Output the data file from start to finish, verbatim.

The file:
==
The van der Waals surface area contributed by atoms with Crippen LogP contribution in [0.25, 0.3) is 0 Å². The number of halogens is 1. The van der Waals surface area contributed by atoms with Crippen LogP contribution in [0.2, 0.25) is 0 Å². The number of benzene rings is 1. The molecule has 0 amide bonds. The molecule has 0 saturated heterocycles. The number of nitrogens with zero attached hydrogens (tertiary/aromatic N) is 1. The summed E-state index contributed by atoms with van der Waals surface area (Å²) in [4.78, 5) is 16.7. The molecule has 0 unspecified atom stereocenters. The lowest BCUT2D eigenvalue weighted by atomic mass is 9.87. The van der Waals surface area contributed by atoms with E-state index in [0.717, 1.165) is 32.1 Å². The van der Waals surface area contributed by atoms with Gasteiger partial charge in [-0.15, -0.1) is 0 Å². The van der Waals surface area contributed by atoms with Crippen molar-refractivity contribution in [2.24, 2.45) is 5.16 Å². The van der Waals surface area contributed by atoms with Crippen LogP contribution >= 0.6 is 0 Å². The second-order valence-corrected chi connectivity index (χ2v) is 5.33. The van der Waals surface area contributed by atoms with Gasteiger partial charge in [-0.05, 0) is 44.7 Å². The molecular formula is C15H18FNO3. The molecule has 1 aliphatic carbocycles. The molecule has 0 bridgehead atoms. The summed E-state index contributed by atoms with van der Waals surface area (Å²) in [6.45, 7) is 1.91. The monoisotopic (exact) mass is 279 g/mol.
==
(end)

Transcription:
The van der Waals surface area contributed by atoms with Crippen LogP contribution in [0.25, 0.3) is 0 Å². The number of halogens is 1. The van der Waals surface area contributed by atoms with Crippen LogP contribution in [0.2, 0.25) is 0 Å². The number of benzene rings is 1. The molecule has 0 amide bonds. The molecule has 0 saturated heterocycles. The number of nitrogens with zero attached hydrogens (tertiary/aromatic N) is 1. The summed E-state index contributed by atoms with van der Waals surface area (Å²) in [4.78, 5) is 16.7. The molecule has 0 unspecified atom stereocenters. The lowest BCUT2D eigenvalue weighted by atomic mass is 9.87. The van der Waals surface area contributed by atoms with E-state index in [0.717, 1.165) is 32.1 Å². The van der Waals surface area contributed by atoms with Gasteiger partial charge in [-0.15, -0.1) is 0 Å². The van der Waals surface area contributed by atoms with Crippen molar-refractivity contribution in [2.24, 2.45) is 5.16 Å². The van der Waals surface area contributed by atoms with Crippen LogP contribution >= 0.6 is 0 Å². The second-order valence-corrected chi connectivity index (χ2v) is 5.33. The van der Waals surface area contributed by atoms with Gasteiger partial charge in [-0.05, 0) is 44.7 Å². The molecular formula is C15H18FNO3. The molecule has 1 aliphatic carbocycles. The molecule has 0 bridgehead atoms. The summed E-state index contributed by atoms with van der Waals surface area (Å²) in [6.45, 7) is 1.91. The monoisotopic (exact) mass is 279 g/mol.